I realize this is just one show, but it’s indicative of the broader reality—broadcast TV’s audience is old and getting older every day. And sports is not necessarily different. MLB’s broadcast audience on FOX during last year’s World Series was even older, and it has been aging faster than time passes.


Holy moly! That’s more than 1 in 10 viewers that stopped watching TV. In one year. Check out this chart from a Recode article on this very topic for an even starker view of just how much of the audience has disappeared already:


Per the article:

“Mass marketers aiming to drive people to, say, their stores or car dealerships rely on long-held TV plans to align with their product launches, and pulling out could be both expensive and risky.”

This doesn’t seem optimal to me. Cultural trends shift and build faster than ever these days. If anyone reading this has kids, just think of the rise of the Fidget Cubes and Spinners. As far as I know, they didn’t exist 4 weeks ago, and now every kid I see seems to have one. This would have been tough to predict 6 months ago, and even tougher to anticipate the right amount of supporting marketing.

So what should one do if, as the data seems to indicate, the big shift has started? In 1913 there wasn’t a whole lot that anyone could do. The die was cast, and no amount of human effort could have slowed the momentum of destruction. In 2007 (and before), there was plenty to do if you were morally square with betting on, and ultimately profiting from, an event that created misery and depression on a global scale.

But this event is different. As $100+ billion begins to ever so cautiously creep towards a new home, there are many positives that can be expected to emerge as a result.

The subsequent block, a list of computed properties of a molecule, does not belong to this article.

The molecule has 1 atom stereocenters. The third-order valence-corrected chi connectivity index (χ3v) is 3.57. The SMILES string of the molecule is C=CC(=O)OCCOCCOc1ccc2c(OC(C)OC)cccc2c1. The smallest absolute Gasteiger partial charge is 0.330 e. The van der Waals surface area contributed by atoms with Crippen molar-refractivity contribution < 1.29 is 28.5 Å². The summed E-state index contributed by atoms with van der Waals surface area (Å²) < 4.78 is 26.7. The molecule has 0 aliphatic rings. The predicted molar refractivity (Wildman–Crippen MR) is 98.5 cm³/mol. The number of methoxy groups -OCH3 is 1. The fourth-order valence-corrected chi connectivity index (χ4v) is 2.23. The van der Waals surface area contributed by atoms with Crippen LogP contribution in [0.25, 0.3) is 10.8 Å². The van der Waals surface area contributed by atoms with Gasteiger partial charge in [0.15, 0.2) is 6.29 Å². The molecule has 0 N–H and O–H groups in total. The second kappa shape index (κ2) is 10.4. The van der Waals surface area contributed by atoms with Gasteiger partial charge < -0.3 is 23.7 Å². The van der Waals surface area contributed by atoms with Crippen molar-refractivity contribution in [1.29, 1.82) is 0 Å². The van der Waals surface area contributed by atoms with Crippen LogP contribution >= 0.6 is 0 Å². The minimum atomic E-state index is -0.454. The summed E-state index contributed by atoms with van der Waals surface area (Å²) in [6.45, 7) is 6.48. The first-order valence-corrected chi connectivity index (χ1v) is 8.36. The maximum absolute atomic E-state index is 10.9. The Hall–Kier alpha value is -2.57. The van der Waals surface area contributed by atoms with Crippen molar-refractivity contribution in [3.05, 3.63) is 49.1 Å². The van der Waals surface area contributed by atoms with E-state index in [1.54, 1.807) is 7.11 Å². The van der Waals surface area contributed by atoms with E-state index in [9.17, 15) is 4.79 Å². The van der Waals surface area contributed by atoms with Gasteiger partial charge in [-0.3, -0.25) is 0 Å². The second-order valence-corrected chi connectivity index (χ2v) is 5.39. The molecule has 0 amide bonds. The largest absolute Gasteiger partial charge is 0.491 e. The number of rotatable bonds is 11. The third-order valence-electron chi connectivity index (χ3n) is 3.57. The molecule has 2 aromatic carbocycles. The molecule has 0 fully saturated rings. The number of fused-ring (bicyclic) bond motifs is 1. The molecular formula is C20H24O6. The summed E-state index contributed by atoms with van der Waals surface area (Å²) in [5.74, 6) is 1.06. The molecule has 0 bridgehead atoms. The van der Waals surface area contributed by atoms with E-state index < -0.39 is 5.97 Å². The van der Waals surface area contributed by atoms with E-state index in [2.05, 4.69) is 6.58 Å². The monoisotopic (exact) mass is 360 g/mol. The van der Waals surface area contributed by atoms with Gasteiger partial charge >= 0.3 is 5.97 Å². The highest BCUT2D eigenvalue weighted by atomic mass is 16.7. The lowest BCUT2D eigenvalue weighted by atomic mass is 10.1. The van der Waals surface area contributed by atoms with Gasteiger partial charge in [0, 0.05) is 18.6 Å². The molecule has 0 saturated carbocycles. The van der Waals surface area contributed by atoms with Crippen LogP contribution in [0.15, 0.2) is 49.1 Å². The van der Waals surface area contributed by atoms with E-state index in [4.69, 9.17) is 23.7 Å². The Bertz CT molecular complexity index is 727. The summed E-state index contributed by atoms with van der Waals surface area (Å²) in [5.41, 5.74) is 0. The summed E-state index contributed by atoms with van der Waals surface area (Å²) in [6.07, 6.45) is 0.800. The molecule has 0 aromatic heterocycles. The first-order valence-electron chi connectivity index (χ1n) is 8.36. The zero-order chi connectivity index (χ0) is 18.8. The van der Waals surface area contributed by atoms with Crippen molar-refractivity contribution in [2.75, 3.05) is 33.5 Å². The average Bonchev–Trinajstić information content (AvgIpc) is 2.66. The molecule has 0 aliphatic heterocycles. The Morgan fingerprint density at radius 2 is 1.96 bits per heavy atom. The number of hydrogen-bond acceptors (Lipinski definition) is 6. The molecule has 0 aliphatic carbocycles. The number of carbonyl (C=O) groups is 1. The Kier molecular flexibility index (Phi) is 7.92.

With self-service video ad buying platforms available and improving every day for all of the major platforms, more companies than ever will become video advertisers in the coming years. So not only will major brand marketers move over, but they will be buying alongside millions of smaller businesses. Today Facebook has over 5 million advertisers, but less than half a million video advertisers. This is because creating quality video ads is hard and expensive. But a number of emerging platforms are making it easier to connect with talent efficiently, and in time, all advertisers will be video advertisers. The jobs created from these will number in the millions.


At the same time, we are seeing a transition in the way marketers view video creative. Whereas brands used to create a single piece of amazing content and then run it for months (or years), now the idea of “Creative Fatigue” is gaining more and more traction. Ads are supposed to be refreshed frequently. This means even more demand.


For the past 25 years, coding has been the sure path to employment. Parents pushed their kids into engineering programs with the assumption that if you could write code, you would never have a hard time finding a quality job. Similarly, if all communications are in the process of transitioning from static text and images to video, coupled with a remapping of the existing brand marketing ecosystem, couldn’t you argue that those who can tell compelling stories in video will face the same explosion of opportunity during the next twenty years?

Looking back 10 years from now, I suspect this will be another event that will be painfully obvious when viewed with the power of retrospective narrative. We will all slap our foreheads and say, “Of course all brand marketing dollars moved to Snapchat, Facebook, Google, and Amazon” (as they ramp up their video business). I don’t know what the books will be titled—probably something more creative than The Big Short(form). But I can tell you this. The folks that anticipate the shift and develop the skills to participate will be rewarded handsomely. A lot of jobs will be created in the process, and that’s an event that we can all get behind.